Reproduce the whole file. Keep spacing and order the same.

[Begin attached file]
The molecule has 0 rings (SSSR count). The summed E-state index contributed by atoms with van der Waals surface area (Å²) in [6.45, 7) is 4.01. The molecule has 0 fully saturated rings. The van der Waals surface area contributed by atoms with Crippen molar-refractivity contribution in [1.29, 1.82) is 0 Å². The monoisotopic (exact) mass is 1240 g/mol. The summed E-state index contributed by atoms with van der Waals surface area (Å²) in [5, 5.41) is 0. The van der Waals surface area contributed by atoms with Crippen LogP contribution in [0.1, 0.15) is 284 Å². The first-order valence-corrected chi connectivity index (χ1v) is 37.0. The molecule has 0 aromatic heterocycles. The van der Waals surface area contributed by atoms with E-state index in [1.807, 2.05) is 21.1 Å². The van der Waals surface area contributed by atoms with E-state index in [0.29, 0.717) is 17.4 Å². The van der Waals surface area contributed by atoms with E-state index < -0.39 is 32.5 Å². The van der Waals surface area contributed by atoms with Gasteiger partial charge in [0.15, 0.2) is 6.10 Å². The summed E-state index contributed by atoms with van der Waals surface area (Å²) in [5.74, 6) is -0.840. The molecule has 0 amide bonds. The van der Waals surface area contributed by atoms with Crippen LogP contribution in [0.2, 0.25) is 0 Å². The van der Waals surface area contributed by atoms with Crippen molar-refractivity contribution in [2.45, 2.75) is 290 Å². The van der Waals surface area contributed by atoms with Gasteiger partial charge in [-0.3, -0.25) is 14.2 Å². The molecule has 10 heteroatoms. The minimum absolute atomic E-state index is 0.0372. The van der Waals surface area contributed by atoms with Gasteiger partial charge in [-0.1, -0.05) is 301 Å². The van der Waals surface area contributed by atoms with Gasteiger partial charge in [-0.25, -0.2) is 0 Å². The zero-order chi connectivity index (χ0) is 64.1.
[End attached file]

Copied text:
The molecule has 0 rings (SSSR count). The summed E-state index contributed by atoms with van der Waals surface area (Å²) in [6.45, 7) is 4.01. The molecule has 0 fully saturated rings. The van der Waals surface area contributed by atoms with Crippen molar-refractivity contribution in [1.29, 1.82) is 0 Å². The monoisotopic (exact) mass is 1240 g/mol. The summed E-state index contributed by atoms with van der Waals surface area (Å²) in [5, 5.41) is 0. The van der Waals surface area contributed by atoms with Crippen LogP contribution in [0.1, 0.15) is 284 Å². The first-order valence-corrected chi connectivity index (χ1v) is 37.0. The molecule has 0 aromatic heterocycles. The van der Waals surface area contributed by atoms with E-state index in [1.807, 2.05) is 21.1 Å². The van der Waals surface area contributed by atoms with E-state index in [0.29, 0.717) is 17.4 Å². The van der Waals surface area contributed by atoms with E-state index < -0.39 is 32.5 Å². The van der Waals surface area contributed by atoms with Gasteiger partial charge in [0.15, 0.2) is 6.10 Å². The summed E-state index contributed by atoms with van der Waals surface area (Å²) in [5.74, 6) is -0.840. The molecule has 0 amide bonds. The van der Waals surface area contributed by atoms with Crippen LogP contribution in [0.2, 0.25) is 0 Å². The van der Waals surface area contributed by atoms with Crippen molar-refractivity contribution in [2.45, 2.75) is 290 Å². The van der Waals surface area contributed by atoms with Gasteiger partial charge in [-0.3, -0.25) is 14.2 Å². The molecule has 10 heteroatoms. The minimum absolute atomic E-state index is 0.0372. The van der Waals surface area contributed by atoms with Gasteiger partial charge in [-0.1, -0.05) is 301 Å². The van der Waals surface area contributed by atoms with Gasteiger partial charge in [-0.25, -0.2) is 0 Å². The zero-order chi connectivity index (χ0) is 64.1.